On the move
Several years ago, the Yankees moved lefty Mike Dunn out of the outfield and onto the mound where he developed into a big league reliever. But it’s extremely rare for a position player to suddenly become a starting pitcher. It’s also rare for a minor league reliever to suddenly convert to being a starter. The potential for a player to suddenly shift into a starting role is slim. The most significant change in the Yankees organizational rotation depth will likely come from Banuelos who is going to miss all of this season while he rehabs from Tommy John surgery. If he recovers quickly and fully, Banuelos could instantly resume his position as the Yankees pitching prospect best poised to make a quick impact at the big league level. Opening Day 2014 might be ambitious, but mid-season 2014 isn’t necessarily out of the question.

What to watch
Who gets the fifth starter spot should get the most immediate attention, along with a quick check of Sabathia’s elbow. The aging process of Kuroda and Pettitte will also get a lot of short-term attention. For both short-term and long-term impact, Hughes is fascinating. His performance this year might determine whether the Yankees want to bring him back, and how much they’ll have to pay to do so. In the bigger picture, the Yankees system is full of young starters who could develop toward one extreme or another. There’s a lot of high-end potential, but all of it comes with high risk and a long road of development. There’s plenty to watch.

Associated Press photo; headshots of Sabathia, Hughes, Pineda, Marshall, Campos, Ramirez and Banuelos





43 Responses to “State of the organization: Rotation”

  1. jacksquat January 21st, 2013 at 3:04 pm

    YF, I already stated that WAR is flawed. But no, I’m not going down the cherry picking road.

    randy l. January 21st, 2013 at 2:58 pm
    “The Orioles had a crazy good record in one run games, implying they had a lot of luck.”

    or they could get one run or prevent one run better than other teams do.

    all runs are not equal.

    Ask JF if you don’t believe me, but statistics do not support any bullpen or any factor of a team reliably producing a one run won/loss record like the O’s had. It was luck.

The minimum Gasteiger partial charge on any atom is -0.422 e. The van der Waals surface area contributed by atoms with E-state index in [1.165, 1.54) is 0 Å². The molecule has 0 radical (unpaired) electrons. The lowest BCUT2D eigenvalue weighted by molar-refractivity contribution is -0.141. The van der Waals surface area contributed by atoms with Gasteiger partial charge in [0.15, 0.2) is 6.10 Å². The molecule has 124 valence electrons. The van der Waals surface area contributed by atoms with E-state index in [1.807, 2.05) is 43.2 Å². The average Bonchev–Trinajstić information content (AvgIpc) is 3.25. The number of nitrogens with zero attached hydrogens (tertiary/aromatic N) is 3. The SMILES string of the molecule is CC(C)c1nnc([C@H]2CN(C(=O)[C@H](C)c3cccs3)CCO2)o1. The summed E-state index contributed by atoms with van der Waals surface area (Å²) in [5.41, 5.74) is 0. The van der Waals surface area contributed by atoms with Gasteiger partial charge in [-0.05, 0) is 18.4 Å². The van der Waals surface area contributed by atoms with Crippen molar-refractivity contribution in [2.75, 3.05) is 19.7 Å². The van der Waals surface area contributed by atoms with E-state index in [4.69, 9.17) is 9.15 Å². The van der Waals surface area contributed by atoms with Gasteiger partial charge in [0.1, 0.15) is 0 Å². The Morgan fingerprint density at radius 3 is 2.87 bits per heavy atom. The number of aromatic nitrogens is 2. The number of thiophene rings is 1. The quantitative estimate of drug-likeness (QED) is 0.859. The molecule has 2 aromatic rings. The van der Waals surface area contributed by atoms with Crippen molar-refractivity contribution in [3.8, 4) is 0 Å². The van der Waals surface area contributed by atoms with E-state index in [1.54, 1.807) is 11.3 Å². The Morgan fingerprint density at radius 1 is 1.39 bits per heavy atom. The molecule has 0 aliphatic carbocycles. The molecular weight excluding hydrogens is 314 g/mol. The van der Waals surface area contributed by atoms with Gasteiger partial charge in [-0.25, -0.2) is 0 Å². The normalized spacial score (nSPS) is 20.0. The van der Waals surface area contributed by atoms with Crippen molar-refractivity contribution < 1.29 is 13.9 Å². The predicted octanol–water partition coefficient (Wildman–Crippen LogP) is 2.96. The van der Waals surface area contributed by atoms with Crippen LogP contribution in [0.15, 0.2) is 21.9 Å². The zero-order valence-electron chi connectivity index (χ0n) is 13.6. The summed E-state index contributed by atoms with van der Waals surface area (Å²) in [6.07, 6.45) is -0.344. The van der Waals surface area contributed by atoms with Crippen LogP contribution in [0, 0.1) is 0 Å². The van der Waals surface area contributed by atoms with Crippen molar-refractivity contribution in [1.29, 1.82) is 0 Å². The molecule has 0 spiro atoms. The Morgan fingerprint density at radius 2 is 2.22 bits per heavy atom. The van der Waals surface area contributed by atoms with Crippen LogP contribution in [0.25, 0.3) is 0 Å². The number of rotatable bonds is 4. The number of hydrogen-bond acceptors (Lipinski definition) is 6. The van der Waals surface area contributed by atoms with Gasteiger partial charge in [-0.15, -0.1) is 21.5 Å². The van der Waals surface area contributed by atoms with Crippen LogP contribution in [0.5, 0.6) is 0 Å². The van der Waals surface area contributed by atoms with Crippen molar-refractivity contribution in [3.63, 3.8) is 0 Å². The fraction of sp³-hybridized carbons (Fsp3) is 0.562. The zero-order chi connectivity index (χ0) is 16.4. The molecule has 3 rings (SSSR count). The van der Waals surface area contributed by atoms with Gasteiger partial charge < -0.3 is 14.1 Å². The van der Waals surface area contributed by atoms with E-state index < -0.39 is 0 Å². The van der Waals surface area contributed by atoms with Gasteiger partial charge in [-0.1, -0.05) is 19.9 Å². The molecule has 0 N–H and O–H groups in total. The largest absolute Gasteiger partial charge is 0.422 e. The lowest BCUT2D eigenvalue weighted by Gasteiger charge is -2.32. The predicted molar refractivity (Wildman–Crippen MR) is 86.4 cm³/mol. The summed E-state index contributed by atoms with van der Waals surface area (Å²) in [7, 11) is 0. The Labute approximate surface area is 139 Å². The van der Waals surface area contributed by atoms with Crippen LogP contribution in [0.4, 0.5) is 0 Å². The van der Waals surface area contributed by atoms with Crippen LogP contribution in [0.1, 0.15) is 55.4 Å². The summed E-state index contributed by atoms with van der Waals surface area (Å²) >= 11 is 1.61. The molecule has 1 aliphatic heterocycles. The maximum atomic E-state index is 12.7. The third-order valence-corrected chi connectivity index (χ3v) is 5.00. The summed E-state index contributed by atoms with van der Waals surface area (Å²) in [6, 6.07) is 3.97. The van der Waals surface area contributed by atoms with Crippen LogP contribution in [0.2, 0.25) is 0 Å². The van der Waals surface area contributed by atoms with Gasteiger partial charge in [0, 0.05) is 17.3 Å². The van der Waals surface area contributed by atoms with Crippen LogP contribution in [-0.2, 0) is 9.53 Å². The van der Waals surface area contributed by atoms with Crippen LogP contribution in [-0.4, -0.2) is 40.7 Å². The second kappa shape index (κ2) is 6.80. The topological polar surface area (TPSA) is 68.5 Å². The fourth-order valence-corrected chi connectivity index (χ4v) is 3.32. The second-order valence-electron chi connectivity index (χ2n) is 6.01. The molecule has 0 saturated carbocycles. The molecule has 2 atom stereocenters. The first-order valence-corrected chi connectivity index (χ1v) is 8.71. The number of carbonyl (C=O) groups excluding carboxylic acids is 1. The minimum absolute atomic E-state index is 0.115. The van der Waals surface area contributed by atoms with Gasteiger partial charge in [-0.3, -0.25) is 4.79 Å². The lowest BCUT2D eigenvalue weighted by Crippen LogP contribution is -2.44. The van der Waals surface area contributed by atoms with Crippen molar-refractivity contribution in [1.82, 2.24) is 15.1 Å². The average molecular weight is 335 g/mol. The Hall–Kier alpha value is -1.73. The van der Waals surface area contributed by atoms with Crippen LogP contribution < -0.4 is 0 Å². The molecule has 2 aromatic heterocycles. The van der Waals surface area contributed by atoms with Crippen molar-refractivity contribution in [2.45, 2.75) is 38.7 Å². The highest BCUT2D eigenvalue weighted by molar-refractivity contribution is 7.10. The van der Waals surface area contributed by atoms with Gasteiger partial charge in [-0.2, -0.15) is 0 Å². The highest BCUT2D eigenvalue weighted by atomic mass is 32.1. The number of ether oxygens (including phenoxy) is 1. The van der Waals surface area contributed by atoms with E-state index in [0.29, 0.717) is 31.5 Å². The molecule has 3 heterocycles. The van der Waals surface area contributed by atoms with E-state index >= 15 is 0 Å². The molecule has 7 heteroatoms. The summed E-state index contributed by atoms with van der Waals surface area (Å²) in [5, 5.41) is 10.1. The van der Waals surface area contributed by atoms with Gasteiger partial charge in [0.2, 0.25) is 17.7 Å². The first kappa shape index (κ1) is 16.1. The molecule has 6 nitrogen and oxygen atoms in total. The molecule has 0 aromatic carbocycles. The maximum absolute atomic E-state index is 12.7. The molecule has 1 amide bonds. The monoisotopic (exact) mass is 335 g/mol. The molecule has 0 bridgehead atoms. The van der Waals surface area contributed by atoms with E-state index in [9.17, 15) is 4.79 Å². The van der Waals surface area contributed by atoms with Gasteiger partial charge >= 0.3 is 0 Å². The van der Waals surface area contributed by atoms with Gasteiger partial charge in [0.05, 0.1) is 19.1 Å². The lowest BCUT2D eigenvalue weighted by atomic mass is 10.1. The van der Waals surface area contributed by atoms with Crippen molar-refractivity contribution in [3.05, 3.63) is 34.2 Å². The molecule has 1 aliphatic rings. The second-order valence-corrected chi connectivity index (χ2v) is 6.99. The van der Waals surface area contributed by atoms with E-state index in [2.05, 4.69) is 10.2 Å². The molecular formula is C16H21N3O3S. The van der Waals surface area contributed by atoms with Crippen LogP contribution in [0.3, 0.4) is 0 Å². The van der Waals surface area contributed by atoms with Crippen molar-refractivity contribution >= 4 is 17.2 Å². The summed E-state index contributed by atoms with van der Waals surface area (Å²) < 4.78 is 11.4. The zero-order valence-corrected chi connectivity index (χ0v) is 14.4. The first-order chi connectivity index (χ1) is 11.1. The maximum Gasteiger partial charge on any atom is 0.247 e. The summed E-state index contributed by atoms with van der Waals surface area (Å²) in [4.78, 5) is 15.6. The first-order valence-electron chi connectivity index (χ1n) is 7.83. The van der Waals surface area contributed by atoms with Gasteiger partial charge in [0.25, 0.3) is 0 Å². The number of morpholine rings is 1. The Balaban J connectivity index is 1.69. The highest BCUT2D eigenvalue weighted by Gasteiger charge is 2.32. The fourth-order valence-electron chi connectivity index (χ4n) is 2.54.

2. Jerkface January 21st, 2013 at 3:09 pm

    Orioles were extremely lucky for sure. And there are always exceptions to anything.

  3. austinmac January 21st, 2013 at 3:11 pm

    The lucky O’s sure gave my team everything it could handle.

  4. randy l. January 21st, 2013 at 3:22 pm

    one possibility is that the orioles were lucky.

    another possibility is that all runs are not equal and showalter could create one run or prevent one run better that say girardi.

    texas and baltimore had the same won loss record , but the rangers had a team WAR of 26.5 with the orioles having a team WAR of 15.3

    so is this the exception to the rule or did showalter have something to do with it ?

  5. randy l. January 21st, 2013 at 3:23 pm

    team WAR;players=0

  6. Jerkface January 21st, 2013 at 3:24 pm

    another possibility is that all runs are not equal and showalter could create one run or prevent one run better that say girardi.

    Well 1. he wasn’t able to perform the same feat of skill in other years, 2. it remains to be seen if that happens again (likely wont) 3. You are looking at offensive WAR only

  7. jacksquat January 21st, 2013 at 3:24 pm

    I’d say managers and bullpens and possibly some other factors like ability to play “small ball” could all be factors, but not to the extent we saw with the O’s last year. It was an outlier year.

  8. RadioKev January 21st, 2013 at 3:24 pm

    I wouldn’t say the Orioles were “lucky.” Their team got the job done and their bullpen was outstanding. It’s just extremely unlikely they do that again. Those arms will be burned out come the new season.

  9. randy l. January 21st, 2013 at 3:27 pm

    one of the criticisms of the yankee 2012 offense was it created a lot of random runs. they came when they came.

    some teams surely can be better at creating one run than others.

    a run at the right time is worth more than a run in a blow out.

  10. Jerkface January 21st, 2013 at 3:29 pm

    I wouldn’t say the Orioles were “lucky.” Their team got the job done and their bullpen was outstanding. It’s just extremely unlikely they do that again. Those arms will be burned out come the new season.

    Record in extra-innings & 1 run games isnt something that stays steady year to year. You can have a good bullpen, but to have most of its success clustered around these very specific scenarios that disproportionately contribute to your wins is luck.